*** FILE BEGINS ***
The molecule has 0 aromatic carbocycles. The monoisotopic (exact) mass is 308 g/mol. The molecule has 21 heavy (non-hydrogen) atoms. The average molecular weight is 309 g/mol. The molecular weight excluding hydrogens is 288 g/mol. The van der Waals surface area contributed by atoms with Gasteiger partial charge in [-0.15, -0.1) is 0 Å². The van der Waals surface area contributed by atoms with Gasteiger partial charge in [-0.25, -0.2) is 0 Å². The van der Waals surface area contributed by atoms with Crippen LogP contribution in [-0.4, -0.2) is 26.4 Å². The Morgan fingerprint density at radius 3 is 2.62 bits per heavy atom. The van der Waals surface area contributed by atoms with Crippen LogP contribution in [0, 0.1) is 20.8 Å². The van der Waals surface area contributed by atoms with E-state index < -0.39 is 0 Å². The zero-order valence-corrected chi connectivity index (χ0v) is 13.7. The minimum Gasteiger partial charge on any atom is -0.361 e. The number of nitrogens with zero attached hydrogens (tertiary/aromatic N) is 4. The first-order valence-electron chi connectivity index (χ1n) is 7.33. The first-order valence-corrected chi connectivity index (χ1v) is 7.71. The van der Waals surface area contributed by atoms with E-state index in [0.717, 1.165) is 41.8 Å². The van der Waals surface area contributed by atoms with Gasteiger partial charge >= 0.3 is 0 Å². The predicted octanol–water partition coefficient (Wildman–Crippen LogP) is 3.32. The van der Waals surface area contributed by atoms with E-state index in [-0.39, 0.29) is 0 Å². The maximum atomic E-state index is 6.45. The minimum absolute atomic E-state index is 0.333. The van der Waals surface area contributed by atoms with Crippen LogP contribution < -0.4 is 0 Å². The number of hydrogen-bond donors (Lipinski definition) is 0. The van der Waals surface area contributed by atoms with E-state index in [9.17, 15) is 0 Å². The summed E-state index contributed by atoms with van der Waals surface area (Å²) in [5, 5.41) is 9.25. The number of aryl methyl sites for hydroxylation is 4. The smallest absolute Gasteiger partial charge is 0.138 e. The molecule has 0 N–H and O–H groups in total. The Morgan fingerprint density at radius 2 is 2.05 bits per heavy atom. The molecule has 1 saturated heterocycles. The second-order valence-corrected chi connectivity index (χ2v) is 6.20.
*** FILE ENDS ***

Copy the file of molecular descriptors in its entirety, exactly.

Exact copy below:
The molecule has 0 aromatic carbocycles. The monoisotopic (exact) mass is 308 g/mol. The molecule has 21 heavy (non-hydrogen) atoms. The average molecular weight is 309 g/mol. The molecular weight excluding hydrogens is 288 g/mol. The van der Waals surface area contributed by atoms with Gasteiger partial charge in [-0.15, -0.1) is 0 Å². The van der Waals surface area contributed by atoms with Gasteiger partial charge in [-0.25, -0.2) is 0 Å². The van der Waals surface area contributed by atoms with Crippen LogP contribution in [-0.4, -0.2) is 26.4 Å². The Morgan fingerprint density at radius 3 is 2.62 bits per heavy atom. The van der Waals surface area contributed by atoms with Crippen LogP contribution in [0, 0.1) is 20.8 Å². The van der Waals surface area contributed by atoms with E-state index < -0.39 is 0 Å². The zero-order valence-corrected chi connectivity index (χ0v) is 13.7. The minimum Gasteiger partial charge on any atom is -0.361 e. The number of nitrogens with zero attached hydrogens (tertiary/aromatic N) is 4. The first-order valence-electron chi connectivity index (χ1n) is 7.33. The first-order valence-corrected chi connectivity index (χ1v) is 7.71. The van der Waals surface area contributed by atoms with E-state index in [0.717, 1.165) is 41.8 Å². The van der Waals surface area contributed by atoms with Gasteiger partial charge >= 0.3 is 0 Å². The predicted octanol–water partition coefficient (Wildman–Crippen LogP) is 3.32. The van der Waals surface area contributed by atoms with E-state index in [-0.39, 0.29) is 0 Å². The maximum atomic E-state index is 6.45. The minimum absolute atomic E-state index is 0.333. The van der Waals surface area contributed by atoms with Crippen LogP contribution < -0.4 is 0 Å². The number of hydrogen-bond donors (Lipinski definition) is 0. The van der Waals surface area contributed by atoms with E-state index in [9.17, 15) is 0 Å². The summed E-state index contributed by atoms with van der Waals surface area (Å²) in [5, 5.41) is 9.25. The number of aryl methyl sites for hydroxylation is 4. The smallest absolute Gasteiger partial charge is 0.138 e. The molecule has 0 N–H and O–H groups in total. The Morgan fingerprint density at radius 2 is 2.05 bits per heavy atom. The molecule has 1 saturated heterocycles. The second-order valence-corrected chi connectivity index (χ2v) is 6.20.